The consultation deadline for a wind farm development closes on Sunday.
Glendye Wind Farm is located on the Fasque and Glendye Estates, approximately 2km from Fettercairn and 12km from Strachan. If approved, the wind farm will consist of 26 wind turbines with a tip height of up to 149.9m, and a generating capacity of >50MW. The project is being developed by Coriolis Energy and development partners ESB.
The developers claim that the project will benefit the local economy, through a community benefit fund and shared ownership scheme.
A group has been set up to oppose the development. “Save Clachnaben” has raised numerous concerns regarding the environmental impact of the turbines. Posting on Facebook the group stated: “Contrary to the environmental benefits proposed by the energy development group, the construction of wind turbines, their service roads, and grid connections will result in the irreparable destruction of peatlands that contribute significantly to the reduction of green house gases. According to WindAction.org, ‘When we build a wind farm on peat land it is self-defeating in terms of the environment.’
“Moreover, the developers fail to mention the blades of a turbine cover an area of 18,600 square meters—that’s roughly two and a half football fields, and spin at a brisk 80 meters per second (180 MPH) at the tips. The combination of 26 wind turbines will have a devastating impact on wildlife, especially rare and endangered birds such as nearby nesting Golden Eagles and Red Kites that use the hill’s up-draughts as a soaring aid.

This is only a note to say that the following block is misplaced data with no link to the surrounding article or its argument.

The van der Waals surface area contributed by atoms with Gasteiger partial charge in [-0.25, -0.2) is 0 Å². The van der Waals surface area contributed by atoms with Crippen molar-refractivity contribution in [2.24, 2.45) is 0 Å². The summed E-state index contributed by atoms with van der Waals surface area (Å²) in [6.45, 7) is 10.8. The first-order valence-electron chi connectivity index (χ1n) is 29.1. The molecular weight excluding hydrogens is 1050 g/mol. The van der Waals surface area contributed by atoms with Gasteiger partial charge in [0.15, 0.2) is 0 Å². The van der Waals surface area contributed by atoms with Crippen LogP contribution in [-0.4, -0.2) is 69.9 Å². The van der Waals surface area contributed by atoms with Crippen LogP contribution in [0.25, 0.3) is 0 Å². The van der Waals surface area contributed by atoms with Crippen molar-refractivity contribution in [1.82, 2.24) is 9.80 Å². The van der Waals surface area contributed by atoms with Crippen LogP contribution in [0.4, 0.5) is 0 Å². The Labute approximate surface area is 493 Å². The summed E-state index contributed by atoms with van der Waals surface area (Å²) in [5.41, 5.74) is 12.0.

“The development group claims the wind turbines will have a minimal affect on the visual landscape. However, the wind turbines stand at a height of 150m (500 feet) high, or the equivalent of a 28-story office building. Multiply this by 26 wind turbines, and one quickly gets the impression Coriolis and ESB will be building the equivalent of downtown Glasgow on the Cairn O’Mount. Statements made by the developers that Glendye Wind Farm will be good for the environment and will have little to no impact on the visual landscape certainly appear biased and naïve.
“Many believe this is just the beginning. At least 100 wind turbines are necessary for a wind farm to be economically feasible for a commercial enterprise. A reasonable person can easily conclude that if Glendye Wind Farm is approved, the simple economics will result in an expansion of wind turbines across the Cairn O’Mount potentially an order of magnitude above what is currently being proposed.
Perhaps most importantly, the landscape of the Cairn O’Mount and Lower Deeside is uniquely beautiful, spectacular, and unspoiled; which make it attractive to outdoor types, families, tourists, and of course those fortunate to call this area home. So, what is it’s value? The simple answer is that the landscape is priceless. ”
All representations should be made to the Scottish Government’s Consents Unit at firstname.lastname@example.org before November 11.